The Power of Branded Ingredients

Quality, science, transparency—discover all that branded ingredients have to offer

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In the crowded retail space, everyone is looking for that boost that will help them stand out. Enter branded ingredients. “Working with a branded ingredient can really help manufacturers with so many different aspects,” says Elyse Lovett, marketing manager for Kyowa Hakko USA, “including quality, transparency and marketing support.”

Branded ingredient suppliers are the drivers of nutrition science and technology innovation, and as such hold keys to industry growth, adds Lauren Clardy, VP branded ingredients, AIDP. “Branded suppliers have been the early adopters and voluntary enforcers of the quality and safety standards for our industry. On the clinical research side, branded suppliers lead the industry with innovative clinical models, and analytical tools to show the nutritional and clinical efficacy of the ingredients and the products that incorporate them.”

Using AIDP as an example, Clardy sums it up: “AIDP’s success is grounded in our depth of experience and commitment to strong science for functional food, nutritional and beverage product development. All these drivers: clinical research, science, intellectual property and quality/safety standards, not only benefit the industry as a whole but ultimately benefit the consumer. Branded ingredients have raised the bar overall.”

That can all translate to sales. “Just as individual finished products can increase in popularity,” says Mallory Junggren, senior director of marketing at Nutrition 21, “so can a branded ingredient. If a specific ingredient has garnered a level of popularity, companies with finished goods may benefit from that preexisting demand, helping to drive their sales.”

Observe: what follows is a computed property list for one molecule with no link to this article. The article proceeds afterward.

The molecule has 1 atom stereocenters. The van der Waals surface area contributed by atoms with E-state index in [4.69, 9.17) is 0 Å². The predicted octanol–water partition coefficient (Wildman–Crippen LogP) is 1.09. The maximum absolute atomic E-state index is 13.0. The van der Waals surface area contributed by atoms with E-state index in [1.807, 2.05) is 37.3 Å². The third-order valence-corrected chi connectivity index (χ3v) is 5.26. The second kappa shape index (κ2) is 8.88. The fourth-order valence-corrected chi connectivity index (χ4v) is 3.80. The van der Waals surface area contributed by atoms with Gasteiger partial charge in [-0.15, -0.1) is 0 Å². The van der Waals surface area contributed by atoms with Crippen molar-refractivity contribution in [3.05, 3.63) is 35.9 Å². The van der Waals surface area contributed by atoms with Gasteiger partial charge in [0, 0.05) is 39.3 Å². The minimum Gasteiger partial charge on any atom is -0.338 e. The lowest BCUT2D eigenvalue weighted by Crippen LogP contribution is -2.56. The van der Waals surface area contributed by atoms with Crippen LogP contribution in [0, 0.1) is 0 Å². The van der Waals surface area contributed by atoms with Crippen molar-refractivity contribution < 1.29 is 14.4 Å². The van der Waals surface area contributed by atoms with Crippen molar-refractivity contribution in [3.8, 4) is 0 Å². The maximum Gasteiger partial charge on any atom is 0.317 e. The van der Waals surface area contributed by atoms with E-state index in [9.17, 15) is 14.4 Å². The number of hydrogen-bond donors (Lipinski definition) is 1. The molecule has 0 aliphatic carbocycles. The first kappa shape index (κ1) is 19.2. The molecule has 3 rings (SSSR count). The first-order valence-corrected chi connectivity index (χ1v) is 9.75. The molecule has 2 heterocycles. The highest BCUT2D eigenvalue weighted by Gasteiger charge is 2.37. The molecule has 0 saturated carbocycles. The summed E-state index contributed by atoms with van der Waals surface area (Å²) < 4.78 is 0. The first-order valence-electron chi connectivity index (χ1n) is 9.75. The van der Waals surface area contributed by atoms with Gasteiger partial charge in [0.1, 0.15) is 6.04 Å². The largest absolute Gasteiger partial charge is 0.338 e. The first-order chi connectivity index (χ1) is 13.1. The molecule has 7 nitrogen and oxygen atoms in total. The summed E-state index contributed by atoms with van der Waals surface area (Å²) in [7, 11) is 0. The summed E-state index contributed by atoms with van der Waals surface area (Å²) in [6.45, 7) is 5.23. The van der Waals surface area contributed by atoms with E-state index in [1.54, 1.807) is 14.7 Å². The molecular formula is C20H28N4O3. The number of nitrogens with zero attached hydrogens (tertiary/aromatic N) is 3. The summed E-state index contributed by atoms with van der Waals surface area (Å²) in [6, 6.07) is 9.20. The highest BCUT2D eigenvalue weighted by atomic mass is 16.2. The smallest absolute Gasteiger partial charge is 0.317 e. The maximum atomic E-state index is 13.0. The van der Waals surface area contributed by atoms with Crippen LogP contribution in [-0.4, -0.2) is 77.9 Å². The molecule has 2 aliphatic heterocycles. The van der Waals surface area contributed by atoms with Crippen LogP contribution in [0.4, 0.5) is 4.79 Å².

Tim Hammond, VP of sales & marketing, Bergstrom Nutrition, says, “Data reflects that products containing branded ingredients inspire consumer confidence and increase customer retention, leading to improved sales and higher margins.”

That said, many factors must be considered when deciding which partnerships to make. “Ingredients can be complicated,” acknowledges Shaheen Majeed, president worldwide, Sabinsa. “The selection of ingredients for product formulations impact—and are impacted by—all aspects of a company. Managing supply chain challenges, short-term profits versus long term investment, health care professional approval, regulatory compliance and consumer expectations all merge in this one choice.”

Here, a closer look at the benefits of branded ingredients—and potential pitfalls to consider.

1) Science
“It is so important when manufacturing a product to make label claims that are substantiated and have proven research to support them,” says Lovett. “Kyowa Hakko’s ingredients are made from an innovative fermentation process to ensure the very best quality and purity.” What’s more, she continues, “Our branded ingredients are backed by healthy human clinical studies to ensure manufactures and consumers of the efficacy and safety of what they are receiving.”

Understanding how and why an ingredient works by performing biochemical analyses, then graduating to animal in-vivo trials, then human clinicals, tells the full story—and that’s important, adds Annie Eng, CEO, HP Ingredients. “We don’t rest on [our] laurels. We continue to re-invest in new research so that the body of evidence grows and remains current.”